So you’ve decided to translate your website into multiple languages, but don’t know where to start. Website translation and localisation is a large project to undertake but when done correctly it’s well worth the investment. Luckily for you, we’re here to explain the elements you’ll need to consider when selecting which Content Management System (CMS) will manage the translated content for your multilingual website.
There are quite a few Content Management Systems on the market, but when it comes to developing and managing multilingual websites, some are much better than others. Selecting the right CMS at the start of your website translation and localisation project is crucial in ensuring that your multilingual website is created and managed effectively.
And there’s not just translation to consider. Currencies, measurements, imagery, public holidays, cultural sensitivities, multilingual SEO and layout are just some of the things that will need adapting.
So how do choose the right CMS for you? Here are some questions you can ask to help you decide:
- How flexible is the system in storing content from different languages?
Make sure your CMS supports all the different languages your website will eventually be published in. Also remember to consider foreign characters, accents, and language direction.
- Will the CMS administrator panels be displayed in multiple languages?
By providing a localised interface in the CMS, users in different countries will be able to use the system in their native language.
- Can content be easily exported for translation, and re-imported afterwards?
A CMS that can export/import content using standard file formats such as XML and XLIFF makes for a smoother exchange with your translation partner.
- Can multilingual sites be built easily for multiple platforms?
Your customers may access your website from their phone or table instead of a desktop PC. Make sure the CMS supports these devices.
- Can the CMS handle multiple payment method sin different currencies depending on locale?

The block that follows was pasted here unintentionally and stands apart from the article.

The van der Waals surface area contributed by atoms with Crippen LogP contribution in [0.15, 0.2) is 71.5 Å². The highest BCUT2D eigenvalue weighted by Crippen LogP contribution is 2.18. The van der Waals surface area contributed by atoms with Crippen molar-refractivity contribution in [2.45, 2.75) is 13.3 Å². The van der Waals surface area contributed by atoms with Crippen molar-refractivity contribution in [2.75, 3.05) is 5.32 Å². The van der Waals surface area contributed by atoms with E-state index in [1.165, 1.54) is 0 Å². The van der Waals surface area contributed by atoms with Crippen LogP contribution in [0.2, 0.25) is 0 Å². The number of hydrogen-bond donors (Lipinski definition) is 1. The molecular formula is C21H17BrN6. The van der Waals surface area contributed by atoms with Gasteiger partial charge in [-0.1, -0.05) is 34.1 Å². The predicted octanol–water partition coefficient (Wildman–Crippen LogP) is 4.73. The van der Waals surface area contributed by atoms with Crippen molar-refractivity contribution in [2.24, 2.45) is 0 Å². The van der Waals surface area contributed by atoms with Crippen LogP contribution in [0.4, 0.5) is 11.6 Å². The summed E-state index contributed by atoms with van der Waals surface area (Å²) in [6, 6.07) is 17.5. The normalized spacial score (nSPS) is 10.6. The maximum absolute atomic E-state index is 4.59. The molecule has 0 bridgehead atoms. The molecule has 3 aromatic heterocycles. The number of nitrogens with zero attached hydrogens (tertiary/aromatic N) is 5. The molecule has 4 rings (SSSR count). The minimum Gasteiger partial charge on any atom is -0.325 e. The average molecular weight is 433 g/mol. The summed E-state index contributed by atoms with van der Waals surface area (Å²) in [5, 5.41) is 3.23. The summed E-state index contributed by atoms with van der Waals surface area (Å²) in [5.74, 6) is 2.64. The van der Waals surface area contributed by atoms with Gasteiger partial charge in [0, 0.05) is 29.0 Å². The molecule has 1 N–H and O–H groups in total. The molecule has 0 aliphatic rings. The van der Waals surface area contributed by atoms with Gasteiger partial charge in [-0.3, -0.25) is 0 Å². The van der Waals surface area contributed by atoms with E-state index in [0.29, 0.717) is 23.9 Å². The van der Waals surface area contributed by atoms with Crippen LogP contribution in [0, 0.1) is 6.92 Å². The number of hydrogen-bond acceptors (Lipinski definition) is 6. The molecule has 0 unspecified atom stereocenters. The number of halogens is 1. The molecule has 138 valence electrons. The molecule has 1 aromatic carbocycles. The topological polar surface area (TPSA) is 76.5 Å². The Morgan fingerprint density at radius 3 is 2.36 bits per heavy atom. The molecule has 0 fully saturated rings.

If you intend to sell products or services through your international websites, your CMS will need to support multilingual e-commerce or integrate with a third-party e-commerce platform provider. Your customers need to know how much they are paying!
- How does the CMS handle and support multilingual Search Engine Optimisation (SEO)?
How you handle multilingual SEO depends on your marketing strategy and desired audience. The CMS will need to support your chosen approach, be it top-level domains, subdomains or subdirectories.
- Does the CMS support global websites and local content?
You’ll need to choose a multilingual CMS that allows you to generate and manage independent websites for each country and indicate which content should be translated into each language.
- Does the CMS offer the formatting flexibility needed for different languages?
Different cultures use various formats for dates, times, currency, and other information, sometimes even within the same language.
Text length: The CMS should allow for text expansion due to different language lengths. For example, German or Russian text usually takes up more space than English, but texts in Asian languages take up less space. You’ll also need to think about translating sections with character restrictions and menus with fixed widths.
Page layout: If you translate your website into languages that are written from right to left, such as Arabic, Persian or Urdu, the page layout should be flipped over so that it’s a mirror image of the pages in left-to-right languages. Some images and page elements will also be needed.
Font sizes: Languages such as Chinese, Korean and Arabic can be difficult to read at font sizes that are perfectly legible for languages like English or French. Using separate style sheets is a solution to this problem.
- How does the CMS manage media?
Images and PDFs are harder to manage than content text because several versions of each may need to be uploaded depending on if there is localised content within them. A good CMS should allow for separate, localised media galleries and a way to organise media so the original is always on hand.
- How are translation workflows managed?
It’s important that each language site have its own separate workflow so it can be published and updated without the other languages being changed as well. For example, you’ll want to publish the English version of a page before launching the translated versions.
Comtec is on hand to offer support and advice in getting your multilingual website set up and ready for translation and localisation. Get in touch with any questions by calling + 44 (0) 1926 335 68 or by emailing email@example.com.